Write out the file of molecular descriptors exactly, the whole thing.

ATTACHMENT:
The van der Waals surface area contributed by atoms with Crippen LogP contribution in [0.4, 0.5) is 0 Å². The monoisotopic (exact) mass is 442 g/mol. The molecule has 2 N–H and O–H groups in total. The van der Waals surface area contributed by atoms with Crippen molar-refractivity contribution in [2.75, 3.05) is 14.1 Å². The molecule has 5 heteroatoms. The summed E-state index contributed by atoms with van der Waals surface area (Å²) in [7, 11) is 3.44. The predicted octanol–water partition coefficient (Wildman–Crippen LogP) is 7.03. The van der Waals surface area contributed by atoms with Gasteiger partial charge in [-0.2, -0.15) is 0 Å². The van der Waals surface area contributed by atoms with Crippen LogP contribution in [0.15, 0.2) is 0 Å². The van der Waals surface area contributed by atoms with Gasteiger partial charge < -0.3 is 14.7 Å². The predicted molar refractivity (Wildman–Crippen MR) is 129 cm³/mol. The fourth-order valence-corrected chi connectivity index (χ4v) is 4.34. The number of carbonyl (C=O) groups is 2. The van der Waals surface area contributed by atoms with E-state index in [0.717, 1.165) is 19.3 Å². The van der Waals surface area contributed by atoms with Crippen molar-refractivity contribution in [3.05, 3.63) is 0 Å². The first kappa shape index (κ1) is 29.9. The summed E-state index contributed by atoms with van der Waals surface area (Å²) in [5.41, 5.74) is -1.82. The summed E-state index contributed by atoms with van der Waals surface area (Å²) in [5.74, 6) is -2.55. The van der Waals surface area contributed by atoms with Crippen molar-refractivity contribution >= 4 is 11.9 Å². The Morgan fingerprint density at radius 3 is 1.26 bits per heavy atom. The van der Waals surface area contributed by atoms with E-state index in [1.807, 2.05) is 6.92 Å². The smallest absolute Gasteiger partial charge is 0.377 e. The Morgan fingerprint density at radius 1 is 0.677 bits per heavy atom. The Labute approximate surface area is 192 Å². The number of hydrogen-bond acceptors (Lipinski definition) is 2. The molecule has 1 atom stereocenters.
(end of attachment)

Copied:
The van der Waals surface area contributed by atoms with Crippen LogP contribution in [0.4, 0.5) is 0 Å². The monoisotopic (exact) mass is 442 g/mol. The molecule has 2 N–H and O–H groups in total. The van der Waals surface area contributed by atoms with Crippen molar-refractivity contribution in [2.75, 3.05) is 14.1 Å². The molecule has 5 heteroatoms. The summed E-state index contributed by atoms with van der Waals surface area (Å²) in [7, 11) is 3.44. The predicted octanol–water partition coefficient (Wildman–Crippen LogP) is 7.03. The van der Waals surface area contributed by atoms with Gasteiger partial charge in [-0.2, -0.15) is 0 Å². The van der Waals surface area contributed by atoms with Crippen LogP contribution in [0.15, 0.2) is 0 Å². The van der Waals surface area contributed by atoms with Gasteiger partial charge < -0.3 is 14.7 Å². The predicted molar refractivity (Wildman–Crippen MR) is 129 cm³/mol. The fourth-order valence-corrected chi connectivity index (χ4v) is 4.34. The number of carbonyl (C=O) groups is 2. The van der Waals surface area contributed by atoms with E-state index in [0.717, 1.165) is 19.3 Å². The van der Waals surface area contributed by atoms with Crippen molar-refractivity contribution in [3.05, 3.63) is 0 Å². The first kappa shape index (κ1) is 29.9. The summed E-state index contributed by atoms with van der Waals surface area (Å²) in [5.41, 5.74) is -1.82. The summed E-state index contributed by atoms with van der Waals surface area (Å²) in [5.74, 6) is -2.55. The van der Waals surface area contributed by atoms with Crippen molar-refractivity contribution >= 4 is 11.9 Å². The Morgan fingerprint density at radius 3 is 1.26 bits per heavy atom. The van der Waals surface area contributed by atoms with E-state index in [1.807, 2.05) is 6.92 Å². The smallest absolute Gasteiger partial charge is 0.377 e. The Morgan fingerprint density at radius 1 is 0.677 bits per heavy atom. The Labute approximate surface area is 192 Å². The number of hydrogen-bond acceptors (Lipinski definition) is 2. The molecule has 1 atom stereocenters.